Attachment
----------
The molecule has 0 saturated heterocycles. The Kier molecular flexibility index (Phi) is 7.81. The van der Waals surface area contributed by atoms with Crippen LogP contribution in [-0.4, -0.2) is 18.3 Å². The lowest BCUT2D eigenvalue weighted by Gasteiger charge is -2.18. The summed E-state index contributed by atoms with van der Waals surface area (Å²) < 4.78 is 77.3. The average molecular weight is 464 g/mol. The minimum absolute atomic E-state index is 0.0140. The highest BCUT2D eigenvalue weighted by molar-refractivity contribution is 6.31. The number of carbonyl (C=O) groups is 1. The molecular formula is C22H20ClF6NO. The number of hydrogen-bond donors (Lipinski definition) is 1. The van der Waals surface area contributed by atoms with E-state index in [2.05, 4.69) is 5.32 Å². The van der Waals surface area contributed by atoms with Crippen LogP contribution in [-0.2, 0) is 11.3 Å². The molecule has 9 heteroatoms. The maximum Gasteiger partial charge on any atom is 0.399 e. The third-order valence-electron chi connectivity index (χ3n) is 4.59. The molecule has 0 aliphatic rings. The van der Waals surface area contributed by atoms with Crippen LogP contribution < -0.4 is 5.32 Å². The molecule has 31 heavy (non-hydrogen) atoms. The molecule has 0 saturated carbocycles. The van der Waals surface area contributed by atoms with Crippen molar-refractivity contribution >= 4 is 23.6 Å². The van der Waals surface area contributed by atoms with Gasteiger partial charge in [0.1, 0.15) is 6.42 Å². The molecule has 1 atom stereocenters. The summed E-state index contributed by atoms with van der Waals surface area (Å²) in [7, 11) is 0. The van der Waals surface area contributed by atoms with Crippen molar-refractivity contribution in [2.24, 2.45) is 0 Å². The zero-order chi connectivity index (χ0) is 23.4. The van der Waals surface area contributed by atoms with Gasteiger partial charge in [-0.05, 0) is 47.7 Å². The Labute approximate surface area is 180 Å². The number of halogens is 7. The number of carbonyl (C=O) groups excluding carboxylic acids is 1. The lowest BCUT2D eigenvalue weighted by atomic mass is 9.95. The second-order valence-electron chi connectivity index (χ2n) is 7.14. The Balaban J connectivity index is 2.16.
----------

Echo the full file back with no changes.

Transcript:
The molecule has 0 saturated heterocycles. The Kier molecular flexibility index (Phi) is 7.81. The van der Waals surface area contributed by atoms with Crippen LogP contribution in [-0.4, -0.2) is 18.3 Å². The lowest BCUT2D eigenvalue weighted by Gasteiger charge is -2.18. The summed E-state index contributed by atoms with van der Waals surface area (Å²) < 4.78 is 77.3. The average molecular weight is 464 g/mol. The minimum absolute atomic E-state index is 0.0140. The highest BCUT2D eigenvalue weighted by molar-refractivity contribution is 6.31. The number of carbonyl (C=O) groups is 1. The molecular formula is C22H20ClF6NO. The number of hydrogen-bond donors (Lipinski definition) is 1. The van der Waals surface area contributed by atoms with E-state index in [2.05, 4.69) is 5.32 Å². The van der Waals surface area contributed by atoms with Crippen LogP contribution in [-0.2, 0) is 11.3 Å². The molecule has 9 heteroatoms. The maximum Gasteiger partial charge on any atom is 0.399 e. The third-order valence-electron chi connectivity index (χ3n) is 4.59. The molecule has 0 aliphatic rings. The van der Waals surface area contributed by atoms with Crippen LogP contribution < -0.4 is 5.32 Å². The molecule has 31 heavy (non-hydrogen) atoms. The molecule has 0 saturated carbocycles. The van der Waals surface area contributed by atoms with Crippen molar-refractivity contribution >= 4 is 23.6 Å². The van der Waals surface area contributed by atoms with Gasteiger partial charge in [0.1, 0.15) is 6.42 Å². The molecule has 1 atom stereocenters. The summed E-state index contributed by atoms with van der Waals surface area (Å²) in [7, 11) is 0. The van der Waals surface area contributed by atoms with Crippen molar-refractivity contribution in [2.24, 2.45) is 0 Å². The zero-order chi connectivity index (χ0) is 23.4. The van der Waals surface area contributed by atoms with Gasteiger partial charge in [-0.05, 0) is 47.7 Å². The Labute approximate surface area is 180 Å². The number of halogens is 7. The number of carbonyl (C=O) groups excluding carboxylic acids is 1. The lowest BCUT2D eigenvalue weighted by atomic mass is 9.95. The second-order valence-electron chi connectivity index (χ2n) is 7.14. The Balaban J connectivity index is 2.16.